There are multiple ecological ways to dispose of cat litter, each with its own advantages and disadvantages. Due to the wide variety of cat litter, the different wastewater and sewage treatment systems in each city or location, and the difficulty of composting cat litter, there is no one solution that will work for everyone.
Cat faeces are different from dog faeces. If not disposed of properly, cat waste has the potential to be hazardous to your health and the environment. Owning an eco-friendly pet is not always easy, but it’s important to know every option and purchase to make the most sustainable decision.
Opt for the biodegradable
Choose a cat litter made of natural materials that decompose and return to the earth. Look for ingredients such as recycled paper, wood shavings, corn, grass seed, pine, wheat or sawdust.
Most biodegradable cat litter is made from a variety of plant products and can be more expensive than the litter sold at the supermarket. Keep in mind that many of these conventional cat litters contain silica dust, which can cause upper respiratory infections in both cats and humans. Also, avoid sands that contain sodium bentonite (clay) or fragrances. These materials are harmful to both cats and the environment due to their extraction methods and use of chemicals.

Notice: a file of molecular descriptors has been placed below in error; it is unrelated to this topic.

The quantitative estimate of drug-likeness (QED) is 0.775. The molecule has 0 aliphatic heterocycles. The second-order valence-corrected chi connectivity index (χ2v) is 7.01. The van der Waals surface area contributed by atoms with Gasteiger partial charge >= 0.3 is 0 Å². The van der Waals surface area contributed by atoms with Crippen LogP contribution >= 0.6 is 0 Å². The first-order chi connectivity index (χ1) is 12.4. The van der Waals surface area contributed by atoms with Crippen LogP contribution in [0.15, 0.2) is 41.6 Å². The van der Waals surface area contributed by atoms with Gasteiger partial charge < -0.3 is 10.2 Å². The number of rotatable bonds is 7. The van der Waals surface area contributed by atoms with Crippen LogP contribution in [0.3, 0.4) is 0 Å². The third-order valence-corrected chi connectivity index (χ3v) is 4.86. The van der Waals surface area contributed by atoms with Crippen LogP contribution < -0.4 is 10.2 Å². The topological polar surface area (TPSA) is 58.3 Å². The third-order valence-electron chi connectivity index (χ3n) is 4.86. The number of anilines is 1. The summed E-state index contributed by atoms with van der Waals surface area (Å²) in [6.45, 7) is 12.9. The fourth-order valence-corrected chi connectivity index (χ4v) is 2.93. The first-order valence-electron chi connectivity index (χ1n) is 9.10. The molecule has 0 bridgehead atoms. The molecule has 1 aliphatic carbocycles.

The easiest and most common method of disposing of cat litter is to take it out of the box, seal it tightly in a bag and throw it away. A biodegradable bag designed for cat litter may seem like a great option. However, these types of bags, supposedly designed to make compost faster, have mixed results and are not available in many countries.
So, the best option is to put the litter in a plastic compostable bag or a brown paper bag.
Not for the toilet
Dumping cat litter and waste in the toilet is hazardous and potentially harmful to the environment. To begin with, cat litter can clog pipes, contaminate drinking water and damage ecosystems.
Cat feces can contain the parasite Toxoplasma gondii, which can cause toxoplasmosis in humans. Healthy humans can normally fight off this type of infection, but it is dangerous for those with compromised immune systems. Because Toxoplasma gondii can be spread in water and soil, it is important not to dump cat litter or cat poop into waterways. The parasite has been linked to a number of deaths in sea otters, as well as beluga whales and Hawaiian monk seals, which are endangered.